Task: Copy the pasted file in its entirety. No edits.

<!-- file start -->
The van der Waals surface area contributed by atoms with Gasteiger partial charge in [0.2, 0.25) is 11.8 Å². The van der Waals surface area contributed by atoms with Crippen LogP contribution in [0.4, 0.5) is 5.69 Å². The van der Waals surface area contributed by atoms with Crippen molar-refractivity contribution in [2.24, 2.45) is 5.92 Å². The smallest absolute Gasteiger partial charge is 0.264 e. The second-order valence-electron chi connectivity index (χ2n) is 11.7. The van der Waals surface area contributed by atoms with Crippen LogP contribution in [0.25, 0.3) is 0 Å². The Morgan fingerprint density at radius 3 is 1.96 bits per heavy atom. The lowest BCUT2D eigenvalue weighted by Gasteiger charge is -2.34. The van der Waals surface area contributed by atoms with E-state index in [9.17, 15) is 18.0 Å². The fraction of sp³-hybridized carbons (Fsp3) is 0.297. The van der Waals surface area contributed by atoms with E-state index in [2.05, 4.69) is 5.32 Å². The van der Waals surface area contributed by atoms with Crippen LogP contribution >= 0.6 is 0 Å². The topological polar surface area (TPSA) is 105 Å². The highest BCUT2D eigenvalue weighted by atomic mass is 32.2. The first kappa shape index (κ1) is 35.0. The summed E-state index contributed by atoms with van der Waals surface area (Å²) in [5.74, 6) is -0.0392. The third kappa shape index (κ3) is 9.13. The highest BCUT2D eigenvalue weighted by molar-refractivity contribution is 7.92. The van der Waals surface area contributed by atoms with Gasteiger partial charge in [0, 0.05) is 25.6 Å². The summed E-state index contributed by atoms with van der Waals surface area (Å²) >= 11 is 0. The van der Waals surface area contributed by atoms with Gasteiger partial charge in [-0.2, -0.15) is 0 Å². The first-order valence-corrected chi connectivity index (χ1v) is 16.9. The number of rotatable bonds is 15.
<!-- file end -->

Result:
The van der Waals surface area contributed by atoms with Gasteiger partial charge in [0.2, 0.25) is 11.8 Å². The van der Waals surface area contributed by atoms with Crippen LogP contribution in [0.4, 0.5) is 5.69 Å². The van der Waals surface area contributed by atoms with Crippen molar-refractivity contribution in [2.24, 2.45) is 5.92 Å². The smallest absolute Gasteiger partial charge is 0.264 e. The second-order valence-electron chi connectivity index (χ2n) is 11.7. The van der Waals surface area contributed by atoms with Crippen LogP contribution in [0.25, 0.3) is 0 Å². The Morgan fingerprint density at radius 3 is 1.96 bits per heavy atom. The lowest BCUT2D eigenvalue weighted by Gasteiger charge is -2.34. The van der Waals surface area contributed by atoms with E-state index in [9.17, 15) is 18.0 Å². The fraction of sp³-hybridized carbons (Fsp3) is 0.297. The van der Waals surface area contributed by atoms with E-state index in [2.05, 4.69) is 5.32 Å². The van der Waals surface area contributed by atoms with Crippen LogP contribution >= 0.6 is 0 Å². The topological polar surface area (TPSA) is 105 Å². The highest BCUT2D eigenvalue weighted by atomic mass is 32.2. The first kappa shape index (κ1) is 35.0. The summed E-state index contributed by atoms with van der Waals surface area (Å²) in [5.74, 6) is -0.0392. The third kappa shape index (κ3) is 9.13. The highest BCUT2D eigenvalue weighted by molar-refractivity contribution is 7.92. The van der Waals surface area contributed by atoms with Gasteiger partial charge in [0, 0.05) is 25.6 Å². The summed E-state index contributed by atoms with van der Waals surface area (Å²) >= 11 is 0. The van der Waals surface area contributed by atoms with Gasteiger partial charge in [-0.2, -0.15) is 0 Å². The first-order valence-corrected chi connectivity index (χ1v) is 16.9. The number of rotatable bonds is 15.